Timothy was doubtless aware of subsequent events in Lystra. After a man, crippled from birth, was healed by Paul (Acts 14:8-10), the people worshipped Paul and Barnabas as gods (Acts 14:11-18). But when trouble-making Jews, antagonistic to the Gospel, arrived from Antioch, the people were persuaded to stone Paul. He was dragged out of the city and left for dead (Acts 14:19). Shortly after, Paul revived (whether naturally or miraculously we are not told) and the next day left for Derbe (Acts 14:20).
In this way, young Timothy was made aware of the cost of Christian discipleship. Indeed, when Paul and Barnabas passed through Lystra a few weeks later on their return journey home, they spent their time "strengthening the souls of the disciples, exhorting them to continue in the faith, and saying, 'We must through many tribulations enter the kingdom of God'" (Acts 14:22).
Some four or five years later, Paul, now on his second missionary journey (Acts 15:36-18:22), this time with Silas, returned to Lystra (Acts 16:1). So well had Timothy continued in the faith that we read of him that "he was well spoken of by the brethren who were at Lystra and Iconium" (Acts 16:2). Incidentally, the name Timothy means 'honouring God', so young Timothy certainly lived up to his name! As a result, Paul chose Timothy to accompany them in their missionary efforts. It was on that journey that Paul and Silas were flogged at Philippi (Acts 16:16-24) and thrown into jail (Acts 16:25-34). Again Timothy was reminded of the cost of discipleship.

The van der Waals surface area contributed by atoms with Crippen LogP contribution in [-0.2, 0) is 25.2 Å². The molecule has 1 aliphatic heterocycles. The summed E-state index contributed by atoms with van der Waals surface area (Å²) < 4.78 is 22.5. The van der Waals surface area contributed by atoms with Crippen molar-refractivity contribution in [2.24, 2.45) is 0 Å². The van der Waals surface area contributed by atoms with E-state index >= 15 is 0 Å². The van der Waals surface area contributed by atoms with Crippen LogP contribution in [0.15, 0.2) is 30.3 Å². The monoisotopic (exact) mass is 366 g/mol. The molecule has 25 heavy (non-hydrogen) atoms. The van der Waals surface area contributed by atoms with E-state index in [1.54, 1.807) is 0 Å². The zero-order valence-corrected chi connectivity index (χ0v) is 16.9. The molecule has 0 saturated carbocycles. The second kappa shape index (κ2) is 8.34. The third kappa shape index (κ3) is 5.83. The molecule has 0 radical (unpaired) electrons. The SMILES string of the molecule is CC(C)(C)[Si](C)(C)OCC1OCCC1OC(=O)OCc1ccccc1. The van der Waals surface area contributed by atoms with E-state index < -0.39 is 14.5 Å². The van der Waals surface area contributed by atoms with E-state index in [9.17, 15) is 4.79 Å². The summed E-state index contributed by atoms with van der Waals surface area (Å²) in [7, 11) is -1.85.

In this may a special bond of affection developed between Paul and Timothy, a father - son relationship, as it were. Indeed, some years later, Paul would write to the Philippians, "But I trust in the Lord Jesus to send Timothy to you shortly … for I have no one like minded, who will sincerely care for your estate. For all seek their own, not the things which are of Jesus Christ. But you know his proven character, that as a son with his father, he served with me in the gospel" (Philippians 2:19-22). In this close working relationship, Paul associates Timothy with himself in the writing of no fewer than seven of his letters - 2 Corinthians, Philippians, Colossians, 1 and 2 Thessalonians and Philemon, as the opening verse of each of these letters indicates.
But the time came when Timothy had to be given his wings, as it were. He had already been marked out for special service by Paul, both by prophetic word (1 Timothy 1:18) and by the laying on of hands (1 Timothy 4:14; 2 Timothy 1:6). As a part of that special service, Paul left Timothy in Ephesus to oversee the church there (1 Timothy 1:3). The church at Ephesus occupied no small place in Paul's heart. Paul first visited Ephesus on his second missionary journey (Acts 18:19-21) and then again on his third missionary journey when he spent some three years there (Acts 19:1-41). Then on his journey to Jerusalem and, ultimately, imprisonment in Rome, Paul sent for the elders of the church in Ephesus to meet him in Miletus (Acts 20:17-38) where he bade them a sorrowful farewell (Acts 20:17). It is a measure of Paul's confidence in Timothy that Paul was prepared to entrust to him the care of the church at Ephesus.